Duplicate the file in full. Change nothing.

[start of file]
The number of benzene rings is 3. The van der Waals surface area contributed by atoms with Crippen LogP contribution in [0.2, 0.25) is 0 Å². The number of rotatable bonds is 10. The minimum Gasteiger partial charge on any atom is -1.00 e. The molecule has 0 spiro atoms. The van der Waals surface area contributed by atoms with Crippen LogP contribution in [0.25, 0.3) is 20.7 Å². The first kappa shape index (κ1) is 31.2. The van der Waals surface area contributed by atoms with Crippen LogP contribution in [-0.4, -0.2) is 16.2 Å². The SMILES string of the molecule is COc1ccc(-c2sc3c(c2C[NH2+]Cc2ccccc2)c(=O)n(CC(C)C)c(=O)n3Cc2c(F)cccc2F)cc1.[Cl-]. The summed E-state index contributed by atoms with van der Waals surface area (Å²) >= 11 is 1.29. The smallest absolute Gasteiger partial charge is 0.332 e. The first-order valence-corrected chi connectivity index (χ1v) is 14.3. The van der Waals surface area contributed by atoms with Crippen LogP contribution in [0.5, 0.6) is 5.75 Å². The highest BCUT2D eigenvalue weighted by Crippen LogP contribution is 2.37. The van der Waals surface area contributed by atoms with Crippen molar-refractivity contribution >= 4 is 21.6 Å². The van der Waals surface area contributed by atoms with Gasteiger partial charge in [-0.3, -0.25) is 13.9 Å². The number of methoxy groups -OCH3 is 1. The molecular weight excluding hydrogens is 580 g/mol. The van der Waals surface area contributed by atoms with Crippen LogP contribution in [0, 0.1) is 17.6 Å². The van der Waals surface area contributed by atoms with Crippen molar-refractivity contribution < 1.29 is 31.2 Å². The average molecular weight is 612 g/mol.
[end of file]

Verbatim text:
The number of benzene rings is 3. The van der Waals surface area contributed by atoms with Crippen LogP contribution in [0.2, 0.25) is 0 Å². The number of rotatable bonds is 10. The minimum Gasteiger partial charge on any atom is -1.00 e. The molecule has 0 spiro atoms. The van der Waals surface area contributed by atoms with Crippen LogP contribution in [0.25, 0.3) is 20.7 Å². The first kappa shape index (κ1) is 31.2. The van der Waals surface area contributed by atoms with Crippen LogP contribution in [-0.4, -0.2) is 16.2 Å². The SMILES string of the molecule is COc1ccc(-c2sc3c(c2C[NH2+]Cc2ccccc2)c(=O)n(CC(C)C)c(=O)n3Cc2c(F)cccc2F)cc1.[Cl-]. The summed E-state index contributed by atoms with van der Waals surface area (Å²) >= 11 is 1.29. The smallest absolute Gasteiger partial charge is 0.332 e. The first-order valence-corrected chi connectivity index (χ1v) is 14.3. The van der Waals surface area contributed by atoms with Crippen LogP contribution in [0.5, 0.6) is 5.75 Å². The highest BCUT2D eigenvalue weighted by Crippen LogP contribution is 2.37. The van der Waals surface area contributed by atoms with Crippen molar-refractivity contribution >= 4 is 21.6 Å². The van der Waals surface area contributed by atoms with Gasteiger partial charge in [-0.3, -0.25) is 13.9 Å². The number of methoxy groups -OCH3 is 1. The molecular weight excluding hydrogens is 580 g/mol. The van der Waals surface area contributed by atoms with Crippen LogP contribution in [0, 0.1) is 17.6 Å². The van der Waals surface area contributed by atoms with Crippen molar-refractivity contribution < 1.29 is 31.2 Å². The average molecular weight is 612 g/mol.